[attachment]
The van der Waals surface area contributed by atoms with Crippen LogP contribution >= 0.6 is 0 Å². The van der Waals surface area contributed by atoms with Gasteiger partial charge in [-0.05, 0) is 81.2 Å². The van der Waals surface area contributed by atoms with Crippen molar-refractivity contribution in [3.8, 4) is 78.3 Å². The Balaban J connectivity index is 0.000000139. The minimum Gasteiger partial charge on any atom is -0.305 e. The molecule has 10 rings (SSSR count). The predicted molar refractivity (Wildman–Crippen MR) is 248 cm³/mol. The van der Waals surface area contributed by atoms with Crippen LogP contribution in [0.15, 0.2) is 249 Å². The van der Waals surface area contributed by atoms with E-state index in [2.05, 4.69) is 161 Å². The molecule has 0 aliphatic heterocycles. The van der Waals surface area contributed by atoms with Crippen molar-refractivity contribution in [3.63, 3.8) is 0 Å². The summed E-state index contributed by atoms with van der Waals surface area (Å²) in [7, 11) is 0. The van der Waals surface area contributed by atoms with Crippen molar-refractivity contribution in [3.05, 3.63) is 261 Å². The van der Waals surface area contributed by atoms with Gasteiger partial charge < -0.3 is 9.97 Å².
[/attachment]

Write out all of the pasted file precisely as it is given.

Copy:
The van der Waals surface area contributed by atoms with Crippen LogP contribution >= 0.6 is 0 Å². The van der Waals surface area contributed by atoms with Gasteiger partial charge in [-0.05, 0) is 81.2 Å². The van der Waals surface area contributed by atoms with Crippen molar-refractivity contribution in [3.8, 4) is 78.3 Å². The Balaban J connectivity index is 0.000000139. The minimum Gasteiger partial charge on any atom is -0.305 e. The molecule has 10 rings (SSSR count). The predicted molar refractivity (Wildman–Crippen MR) is 248 cm³/mol. The van der Waals surface area contributed by atoms with Crippen LogP contribution in [0.15, 0.2) is 249 Å². The van der Waals surface area contributed by atoms with E-state index in [2.05, 4.69) is 161 Å². The molecule has 0 aliphatic heterocycles. The van der Waals surface area contributed by atoms with Crippen molar-refractivity contribution in [3.63, 3.8) is 0 Å². The summed E-state index contributed by atoms with van der Waals surface area (Å²) in [7, 11) is 0. The van der Waals surface area contributed by atoms with Crippen molar-refractivity contribution in [3.05, 3.63) is 261 Å². The van der Waals surface area contributed by atoms with Gasteiger partial charge < -0.3 is 9.97 Å².